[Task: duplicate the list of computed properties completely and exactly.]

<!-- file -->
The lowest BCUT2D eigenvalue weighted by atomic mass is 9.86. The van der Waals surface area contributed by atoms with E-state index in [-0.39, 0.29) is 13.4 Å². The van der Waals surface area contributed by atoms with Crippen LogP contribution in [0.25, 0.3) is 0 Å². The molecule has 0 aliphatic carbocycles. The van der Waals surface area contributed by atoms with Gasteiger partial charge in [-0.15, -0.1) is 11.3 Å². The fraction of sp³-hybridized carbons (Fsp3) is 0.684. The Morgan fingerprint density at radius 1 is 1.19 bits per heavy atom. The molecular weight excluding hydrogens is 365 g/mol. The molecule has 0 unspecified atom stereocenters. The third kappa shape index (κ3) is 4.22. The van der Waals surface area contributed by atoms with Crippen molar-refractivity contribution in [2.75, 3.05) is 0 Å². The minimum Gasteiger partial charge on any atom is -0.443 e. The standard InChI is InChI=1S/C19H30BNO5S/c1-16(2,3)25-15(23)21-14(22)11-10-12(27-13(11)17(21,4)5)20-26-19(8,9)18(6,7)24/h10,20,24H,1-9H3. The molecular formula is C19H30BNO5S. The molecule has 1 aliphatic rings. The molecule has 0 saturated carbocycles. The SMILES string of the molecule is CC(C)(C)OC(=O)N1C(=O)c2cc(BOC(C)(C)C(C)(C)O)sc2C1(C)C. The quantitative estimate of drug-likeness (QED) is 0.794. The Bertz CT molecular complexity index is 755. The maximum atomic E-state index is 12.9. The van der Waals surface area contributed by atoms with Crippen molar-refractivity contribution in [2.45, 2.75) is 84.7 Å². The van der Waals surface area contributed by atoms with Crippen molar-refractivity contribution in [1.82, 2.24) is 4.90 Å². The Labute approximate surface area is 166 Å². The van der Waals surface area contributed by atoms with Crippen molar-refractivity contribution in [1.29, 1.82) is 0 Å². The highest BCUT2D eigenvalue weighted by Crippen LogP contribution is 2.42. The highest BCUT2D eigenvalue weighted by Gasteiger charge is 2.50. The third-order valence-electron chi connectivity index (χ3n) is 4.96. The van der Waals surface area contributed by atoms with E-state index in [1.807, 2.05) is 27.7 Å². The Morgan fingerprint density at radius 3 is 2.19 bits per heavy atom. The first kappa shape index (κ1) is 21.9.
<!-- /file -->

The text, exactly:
The lowest BCUT2D eigenvalue weighted by atomic mass is 9.86. The van der Waals surface area contributed by atoms with E-state index in [-0.39, 0.29) is 13.4 Å². The van der Waals surface area contributed by atoms with Crippen LogP contribution in [0.25, 0.3) is 0 Å². The molecule has 0 aliphatic carbocycles. The van der Waals surface area contributed by atoms with Gasteiger partial charge in [-0.15, -0.1) is 11.3 Å². The fraction of sp³-hybridized carbons (Fsp3) is 0.684. The Morgan fingerprint density at radius 1 is 1.19 bits per heavy atom. The molecular weight excluding hydrogens is 365 g/mol. The molecule has 0 unspecified atom stereocenters. The third kappa shape index (κ3) is 4.22. The van der Waals surface area contributed by atoms with Crippen molar-refractivity contribution in [2.75, 3.05) is 0 Å². The minimum Gasteiger partial charge on any atom is -0.443 e. The standard InChI is InChI=1S/C19H30BNO5S/c1-16(2,3)25-15(23)21-14(22)11-10-12(27-13(11)17(21,4)5)20-26-19(8,9)18(6,7)24/h10,20,24H,1-9H3. The molecular formula is C19H30BNO5S. The molecule has 1 aliphatic rings. The molecule has 0 saturated carbocycles. The SMILES string of the molecule is CC(C)(C)OC(=O)N1C(=O)c2cc(BOC(C)(C)C(C)(C)O)sc2C1(C)C. The quantitative estimate of drug-likeness (QED) is 0.794. The Bertz CT molecular complexity index is 755. The maximum atomic E-state index is 12.9. The van der Waals surface area contributed by atoms with Crippen molar-refractivity contribution in [2.45, 2.75) is 84.7 Å². The van der Waals surface area contributed by atoms with Crippen molar-refractivity contribution in [1.82, 2.24) is 4.90 Å². The Labute approximate surface area is 166 Å². The van der Waals surface area contributed by atoms with Crippen molar-refractivity contribution in [1.29, 1.82) is 0 Å². The highest BCUT2D eigenvalue weighted by Crippen LogP contribution is 2.42. The highest BCUT2D eigenvalue weighted by Gasteiger charge is 2.50. The third-order valence-electron chi connectivity index (χ3n) is 4.96. The van der Waals surface area contributed by atoms with E-state index in [1.807, 2.05) is 27.7 Å². The Morgan fingerprint density at radius 3 is 2.19 bits per heavy atom. The first kappa shape index (κ1) is 21.9.